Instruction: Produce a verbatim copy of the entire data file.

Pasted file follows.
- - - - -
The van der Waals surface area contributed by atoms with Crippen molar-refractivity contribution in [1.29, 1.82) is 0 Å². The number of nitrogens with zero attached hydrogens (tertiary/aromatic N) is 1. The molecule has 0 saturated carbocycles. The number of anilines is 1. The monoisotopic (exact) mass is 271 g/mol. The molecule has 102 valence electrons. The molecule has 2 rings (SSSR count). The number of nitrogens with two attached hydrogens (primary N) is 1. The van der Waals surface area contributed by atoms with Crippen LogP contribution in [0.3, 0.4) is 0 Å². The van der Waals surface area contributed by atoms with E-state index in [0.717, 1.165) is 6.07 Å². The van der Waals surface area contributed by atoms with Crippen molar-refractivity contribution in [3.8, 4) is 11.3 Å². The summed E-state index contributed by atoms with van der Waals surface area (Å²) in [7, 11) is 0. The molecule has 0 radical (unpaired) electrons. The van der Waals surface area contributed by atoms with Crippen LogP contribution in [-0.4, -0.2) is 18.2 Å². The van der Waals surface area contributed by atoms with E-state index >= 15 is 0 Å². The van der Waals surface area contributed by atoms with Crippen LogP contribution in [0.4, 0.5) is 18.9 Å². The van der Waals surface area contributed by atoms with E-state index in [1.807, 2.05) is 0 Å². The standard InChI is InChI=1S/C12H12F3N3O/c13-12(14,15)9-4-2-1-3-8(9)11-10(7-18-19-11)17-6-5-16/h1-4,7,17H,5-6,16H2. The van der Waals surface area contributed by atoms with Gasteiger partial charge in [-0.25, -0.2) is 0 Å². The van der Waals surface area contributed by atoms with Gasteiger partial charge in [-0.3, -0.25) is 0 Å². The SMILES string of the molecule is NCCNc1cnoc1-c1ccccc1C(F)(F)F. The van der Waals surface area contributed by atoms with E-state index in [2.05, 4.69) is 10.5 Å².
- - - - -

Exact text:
The van der Waals surface area contributed by atoms with Crippen molar-refractivity contribution in [1.29, 1.82) is 0 Å². The number of nitrogens with zero attached hydrogens (tertiary/aromatic N) is 1. The molecule has 0 saturated carbocycles. The number of anilines is 1. The monoisotopic (exact) mass is 271 g/mol. The molecule has 102 valence electrons. The molecule has 2 rings (SSSR count). The number of nitrogens with two attached hydrogens (primary N) is 1. The van der Waals surface area contributed by atoms with Crippen LogP contribution in [0.3, 0.4) is 0 Å². The van der Waals surface area contributed by atoms with E-state index in [0.717, 1.165) is 6.07 Å². The van der Waals surface area contributed by atoms with Crippen molar-refractivity contribution in [3.8, 4) is 11.3 Å². The summed E-state index contributed by atoms with van der Waals surface area (Å²) in [7, 11) is 0. The molecule has 0 radical (unpaired) electrons. The van der Waals surface area contributed by atoms with Crippen LogP contribution in [-0.4, -0.2) is 18.2 Å². The van der Waals surface area contributed by atoms with E-state index >= 15 is 0 Å². The van der Waals surface area contributed by atoms with Crippen LogP contribution in [0.4, 0.5) is 18.9 Å². The van der Waals surface area contributed by atoms with E-state index in [1.807, 2.05) is 0 Å². The standard InChI is InChI=1S/C12H12F3N3O/c13-12(14,15)9-4-2-1-3-8(9)11-10(7-18-19-11)17-6-5-16/h1-4,7,17H,5-6,16H2. The van der Waals surface area contributed by atoms with Gasteiger partial charge in [-0.25, -0.2) is 0 Å². The van der Waals surface area contributed by atoms with Gasteiger partial charge in [-0.3, -0.25) is 0 Å². The SMILES string of the molecule is NCCNc1cnoc1-c1ccccc1C(F)(F)F. The van der Waals surface area contributed by atoms with E-state index in [2.05, 4.69) is 10.5 Å².